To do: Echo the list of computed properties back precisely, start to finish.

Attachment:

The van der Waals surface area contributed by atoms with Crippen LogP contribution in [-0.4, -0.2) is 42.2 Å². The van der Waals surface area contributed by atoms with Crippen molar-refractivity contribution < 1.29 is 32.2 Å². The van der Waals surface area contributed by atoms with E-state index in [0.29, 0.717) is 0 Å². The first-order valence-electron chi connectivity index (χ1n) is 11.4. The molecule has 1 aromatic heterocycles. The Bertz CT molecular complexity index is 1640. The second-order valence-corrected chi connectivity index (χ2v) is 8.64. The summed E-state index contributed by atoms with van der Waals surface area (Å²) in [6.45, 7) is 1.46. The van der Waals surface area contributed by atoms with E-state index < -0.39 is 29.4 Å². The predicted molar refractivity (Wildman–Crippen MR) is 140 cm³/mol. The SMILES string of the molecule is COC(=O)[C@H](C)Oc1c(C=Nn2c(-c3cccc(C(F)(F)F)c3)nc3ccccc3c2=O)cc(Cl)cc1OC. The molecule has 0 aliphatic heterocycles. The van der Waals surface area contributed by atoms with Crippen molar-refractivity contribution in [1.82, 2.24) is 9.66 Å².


The van der Waals surface area contributed by atoms with Crippen LogP contribution in [-0.4, -0.2) is 42.2 Å². The van der Waals surface area contributed by atoms with Crippen molar-refractivity contribution < 1.29 is 32.2 Å². The van der Waals surface area contributed by atoms with E-state index in [0.29, 0.717) is 0 Å². The first-order valence-electron chi connectivity index (χ1n) is 11.4. The molecule has 1 aromatic heterocycles. The Bertz CT molecular complexity index is 1640. The second-order valence-corrected chi connectivity index (χ2v) is 8.64. The summed E-state index contributed by atoms with van der Waals surface area (Å²) in [6.45, 7) is 1.46. The van der Waals surface area contributed by atoms with E-state index < -0.39 is 29.4 Å². The predicted molar refractivity (Wildman–Crippen MR) is 140 cm³/mol. The SMILES string of the molecule is COC(=O)[C@H](C)Oc1c(C=Nn2c(-c3cccc(C(F)(F)F)c3)nc3ccccc3c2=O)cc(Cl)cc1OC. The molecule has 0 aliphatic heterocycles. The van der Waals surface area contributed by atoms with Crippen molar-refractivity contribution in [1.82, 2.24) is 9.66 Å².